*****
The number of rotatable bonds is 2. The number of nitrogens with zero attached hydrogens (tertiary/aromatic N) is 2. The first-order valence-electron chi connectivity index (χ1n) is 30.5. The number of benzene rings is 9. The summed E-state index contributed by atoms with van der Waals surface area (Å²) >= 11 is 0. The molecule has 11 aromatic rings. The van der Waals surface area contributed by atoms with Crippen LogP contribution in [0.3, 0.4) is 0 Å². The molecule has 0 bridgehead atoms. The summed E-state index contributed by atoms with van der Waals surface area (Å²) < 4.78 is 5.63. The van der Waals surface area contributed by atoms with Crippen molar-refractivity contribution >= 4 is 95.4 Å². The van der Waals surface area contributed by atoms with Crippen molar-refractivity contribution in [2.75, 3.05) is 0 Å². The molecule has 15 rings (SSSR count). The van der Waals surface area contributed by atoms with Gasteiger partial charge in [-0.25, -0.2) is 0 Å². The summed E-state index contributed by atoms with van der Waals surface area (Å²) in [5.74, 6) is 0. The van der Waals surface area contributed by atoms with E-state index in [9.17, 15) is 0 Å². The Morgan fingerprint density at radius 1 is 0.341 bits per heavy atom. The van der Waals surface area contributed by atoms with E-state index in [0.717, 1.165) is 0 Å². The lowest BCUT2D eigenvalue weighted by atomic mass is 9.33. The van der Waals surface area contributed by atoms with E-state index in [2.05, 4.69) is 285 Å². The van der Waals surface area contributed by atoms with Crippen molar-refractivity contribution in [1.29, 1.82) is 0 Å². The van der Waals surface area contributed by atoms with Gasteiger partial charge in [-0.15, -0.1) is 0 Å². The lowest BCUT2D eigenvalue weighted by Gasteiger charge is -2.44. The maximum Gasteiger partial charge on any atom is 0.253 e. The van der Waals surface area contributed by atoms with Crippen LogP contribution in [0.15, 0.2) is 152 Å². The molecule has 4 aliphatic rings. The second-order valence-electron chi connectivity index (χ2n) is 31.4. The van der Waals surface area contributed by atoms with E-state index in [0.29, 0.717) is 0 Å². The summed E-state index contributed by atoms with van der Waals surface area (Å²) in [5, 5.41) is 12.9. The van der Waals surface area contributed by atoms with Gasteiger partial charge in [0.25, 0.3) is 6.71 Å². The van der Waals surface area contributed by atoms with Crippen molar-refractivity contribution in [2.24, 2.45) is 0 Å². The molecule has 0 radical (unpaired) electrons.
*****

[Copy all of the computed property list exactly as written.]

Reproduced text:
The number of rotatable bonds is 2. The number of nitrogens with zero attached hydrogens (tertiary/aromatic N) is 2. The first-order valence-electron chi connectivity index (χ1n) is 30.5. The number of benzene rings is 9. The summed E-state index contributed by atoms with van der Waals surface area (Å²) >= 11 is 0. The molecule has 11 aromatic rings. The van der Waals surface area contributed by atoms with Crippen LogP contribution in [0.3, 0.4) is 0 Å². The molecule has 0 bridgehead atoms. The summed E-state index contributed by atoms with van der Waals surface area (Å²) < 4.78 is 5.63. The van der Waals surface area contributed by atoms with Crippen molar-refractivity contribution >= 4 is 95.4 Å². The van der Waals surface area contributed by atoms with Crippen molar-refractivity contribution in [2.75, 3.05) is 0 Å². The molecule has 15 rings (SSSR count). The van der Waals surface area contributed by atoms with Gasteiger partial charge in [-0.25, -0.2) is 0 Å². The summed E-state index contributed by atoms with van der Waals surface area (Å²) in [5.74, 6) is 0. The van der Waals surface area contributed by atoms with E-state index in [9.17, 15) is 0 Å². The Morgan fingerprint density at radius 1 is 0.341 bits per heavy atom. The van der Waals surface area contributed by atoms with E-state index in [0.717, 1.165) is 0 Å². The lowest BCUT2D eigenvalue weighted by atomic mass is 9.33. The van der Waals surface area contributed by atoms with E-state index in [2.05, 4.69) is 285 Å². The van der Waals surface area contributed by atoms with Crippen molar-refractivity contribution in [1.29, 1.82) is 0 Å². The van der Waals surface area contributed by atoms with Gasteiger partial charge in [-0.15, -0.1) is 0 Å². The lowest BCUT2D eigenvalue weighted by Gasteiger charge is -2.44. The maximum Gasteiger partial charge on any atom is 0.253 e. The van der Waals surface area contributed by atoms with Crippen LogP contribution in [0.15, 0.2) is 152 Å². The molecule has 4 aliphatic rings. The second-order valence-electron chi connectivity index (χ2n) is 31.4. The van der Waals surface area contributed by atoms with E-state index in [0.29, 0.717) is 0 Å². The summed E-state index contributed by atoms with van der Waals surface area (Å²) in [5, 5.41) is 12.9. The van der Waals surface area contributed by atoms with Gasteiger partial charge in [0.25, 0.3) is 6.71 Å². The van der Waals surface area contributed by atoms with Crippen molar-refractivity contribution in [2.24, 2.45) is 0 Å². The molecule has 0 radical (unpaired) electrons.